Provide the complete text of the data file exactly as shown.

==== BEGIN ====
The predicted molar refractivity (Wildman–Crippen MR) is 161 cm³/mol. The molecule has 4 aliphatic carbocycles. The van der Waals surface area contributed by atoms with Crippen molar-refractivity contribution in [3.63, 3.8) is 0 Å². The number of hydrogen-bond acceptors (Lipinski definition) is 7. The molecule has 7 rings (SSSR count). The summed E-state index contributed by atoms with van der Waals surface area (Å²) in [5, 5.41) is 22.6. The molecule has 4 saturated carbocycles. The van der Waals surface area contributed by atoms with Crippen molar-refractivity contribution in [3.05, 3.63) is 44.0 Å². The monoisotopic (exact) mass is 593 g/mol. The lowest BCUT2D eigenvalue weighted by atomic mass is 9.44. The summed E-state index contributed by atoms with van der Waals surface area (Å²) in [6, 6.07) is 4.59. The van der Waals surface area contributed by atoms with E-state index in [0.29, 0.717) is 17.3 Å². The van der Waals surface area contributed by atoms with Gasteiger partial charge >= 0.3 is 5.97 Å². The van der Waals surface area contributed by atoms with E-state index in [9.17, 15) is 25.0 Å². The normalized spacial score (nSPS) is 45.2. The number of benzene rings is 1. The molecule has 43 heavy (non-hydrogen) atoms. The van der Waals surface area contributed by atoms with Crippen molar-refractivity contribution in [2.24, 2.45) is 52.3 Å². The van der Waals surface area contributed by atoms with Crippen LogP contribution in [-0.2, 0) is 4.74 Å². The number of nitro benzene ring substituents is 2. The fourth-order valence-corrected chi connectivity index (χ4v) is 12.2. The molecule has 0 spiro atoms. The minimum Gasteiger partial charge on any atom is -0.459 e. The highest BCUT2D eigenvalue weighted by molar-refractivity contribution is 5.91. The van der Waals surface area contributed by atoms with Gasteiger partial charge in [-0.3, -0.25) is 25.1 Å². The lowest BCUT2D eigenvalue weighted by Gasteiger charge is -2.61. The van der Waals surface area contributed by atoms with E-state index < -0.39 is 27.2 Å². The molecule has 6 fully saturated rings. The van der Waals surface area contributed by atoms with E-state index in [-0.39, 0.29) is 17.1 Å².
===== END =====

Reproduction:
The predicted molar refractivity (Wildman–Crippen MR) is 161 cm³/mol. The molecule has 4 aliphatic carbocycles. The van der Waals surface area contributed by atoms with Crippen molar-refractivity contribution in [3.63, 3.8) is 0 Å². The number of hydrogen-bond acceptors (Lipinski definition) is 7. The molecule has 7 rings (SSSR count). The summed E-state index contributed by atoms with van der Waals surface area (Å²) in [5, 5.41) is 22.6. The molecule has 4 saturated carbocycles. The van der Waals surface area contributed by atoms with Crippen molar-refractivity contribution in [3.05, 3.63) is 44.0 Å². The monoisotopic (exact) mass is 593 g/mol. The lowest BCUT2D eigenvalue weighted by atomic mass is 9.44. The summed E-state index contributed by atoms with van der Waals surface area (Å²) in [6, 6.07) is 4.59. The van der Waals surface area contributed by atoms with E-state index in [0.29, 0.717) is 17.3 Å². The van der Waals surface area contributed by atoms with Gasteiger partial charge >= 0.3 is 5.97 Å². The van der Waals surface area contributed by atoms with E-state index in [9.17, 15) is 25.0 Å². The normalized spacial score (nSPS) is 45.2. The number of benzene rings is 1. The molecule has 43 heavy (non-hydrogen) atoms. The van der Waals surface area contributed by atoms with Crippen molar-refractivity contribution in [2.24, 2.45) is 52.3 Å². The van der Waals surface area contributed by atoms with Crippen LogP contribution in [-0.2, 0) is 4.74 Å². The number of nitro benzene ring substituents is 2. The fourth-order valence-corrected chi connectivity index (χ4v) is 12.2. The molecule has 0 spiro atoms. The minimum Gasteiger partial charge on any atom is -0.459 e. The highest BCUT2D eigenvalue weighted by molar-refractivity contribution is 5.91. The van der Waals surface area contributed by atoms with Gasteiger partial charge in [-0.3, -0.25) is 25.1 Å². The lowest BCUT2D eigenvalue weighted by Gasteiger charge is -2.61. The van der Waals surface area contributed by atoms with E-state index < -0.39 is 27.2 Å². The molecule has 6 fully saturated rings. The van der Waals surface area contributed by atoms with E-state index in [-0.39, 0.29) is 17.1 Å².